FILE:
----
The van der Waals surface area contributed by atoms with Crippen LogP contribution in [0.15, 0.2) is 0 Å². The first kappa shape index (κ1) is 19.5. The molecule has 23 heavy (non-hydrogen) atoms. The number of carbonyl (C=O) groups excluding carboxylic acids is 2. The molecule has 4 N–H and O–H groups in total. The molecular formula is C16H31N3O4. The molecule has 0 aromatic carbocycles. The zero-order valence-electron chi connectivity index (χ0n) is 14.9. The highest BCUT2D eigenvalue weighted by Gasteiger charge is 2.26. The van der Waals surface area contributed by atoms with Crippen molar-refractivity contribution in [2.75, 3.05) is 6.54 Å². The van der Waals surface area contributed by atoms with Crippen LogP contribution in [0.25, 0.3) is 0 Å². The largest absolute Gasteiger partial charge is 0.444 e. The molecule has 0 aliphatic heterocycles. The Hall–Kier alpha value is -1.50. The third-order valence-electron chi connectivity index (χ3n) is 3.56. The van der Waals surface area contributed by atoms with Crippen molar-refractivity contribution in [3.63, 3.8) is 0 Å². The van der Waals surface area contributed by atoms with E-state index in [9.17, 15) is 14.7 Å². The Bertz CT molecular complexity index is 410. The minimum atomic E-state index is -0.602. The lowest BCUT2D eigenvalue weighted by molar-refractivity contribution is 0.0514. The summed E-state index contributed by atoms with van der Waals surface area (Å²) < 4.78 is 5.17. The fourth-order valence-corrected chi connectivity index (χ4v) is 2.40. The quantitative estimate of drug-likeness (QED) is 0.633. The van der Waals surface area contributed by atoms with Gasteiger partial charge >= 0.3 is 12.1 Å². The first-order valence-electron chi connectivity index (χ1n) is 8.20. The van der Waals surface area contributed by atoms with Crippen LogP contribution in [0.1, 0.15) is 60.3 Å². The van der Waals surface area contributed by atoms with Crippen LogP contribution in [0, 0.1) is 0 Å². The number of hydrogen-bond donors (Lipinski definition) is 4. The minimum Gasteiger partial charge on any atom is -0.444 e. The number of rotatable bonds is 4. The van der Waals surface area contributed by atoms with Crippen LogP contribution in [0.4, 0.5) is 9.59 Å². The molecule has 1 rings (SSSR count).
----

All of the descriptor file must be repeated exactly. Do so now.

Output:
The van der Waals surface area contributed by atoms with Crippen LogP contribution in [0.15, 0.2) is 0 Å². The first kappa shape index (κ1) is 19.5. The molecule has 23 heavy (non-hydrogen) atoms. The number of carbonyl (C=O) groups excluding carboxylic acids is 2. The molecule has 4 N–H and O–H groups in total. The molecular formula is C16H31N3O4. The molecule has 0 aromatic carbocycles. The zero-order valence-electron chi connectivity index (χ0n) is 14.9. The highest BCUT2D eigenvalue weighted by Gasteiger charge is 2.26. The van der Waals surface area contributed by atoms with Crippen molar-refractivity contribution in [2.75, 3.05) is 6.54 Å². The van der Waals surface area contributed by atoms with Crippen LogP contribution in [0.25, 0.3) is 0 Å². The largest absolute Gasteiger partial charge is 0.444 e. The molecule has 0 aliphatic heterocycles. The Hall–Kier alpha value is -1.50. The third-order valence-electron chi connectivity index (χ3n) is 3.56. The van der Waals surface area contributed by atoms with Crippen molar-refractivity contribution in [3.63, 3.8) is 0 Å². The van der Waals surface area contributed by atoms with E-state index in [9.17, 15) is 14.7 Å². The Bertz CT molecular complexity index is 410. The minimum atomic E-state index is -0.602. The lowest BCUT2D eigenvalue weighted by molar-refractivity contribution is 0.0514. The summed E-state index contributed by atoms with van der Waals surface area (Å²) < 4.78 is 5.17. The fourth-order valence-corrected chi connectivity index (χ4v) is 2.40. The quantitative estimate of drug-likeness (QED) is 0.633. The van der Waals surface area contributed by atoms with Gasteiger partial charge >= 0.3 is 12.1 Å². The first-order valence-electron chi connectivity index (χ1n) is 8.20. The van der Waals surface area contributed by atoms with Crippen LogP contribution in [0.1, 0.15) is 60.3 Å². The van der Waals surface area contributed by atoms with Crippen LogP contribution in [0, 0.1) is 0 Å². The number of hydrogen-bond donors (Lipinski definition) is 4. The minimum Gasteiger partial charge on any atom is -0.444 e. The number of rotatable bonds is 4. The van der Waals surface area contributed by atoms with Crippen LogP contribution in [0.4, 0.5) is 9.59 Å². The molecule has 1 rings (SSSR count).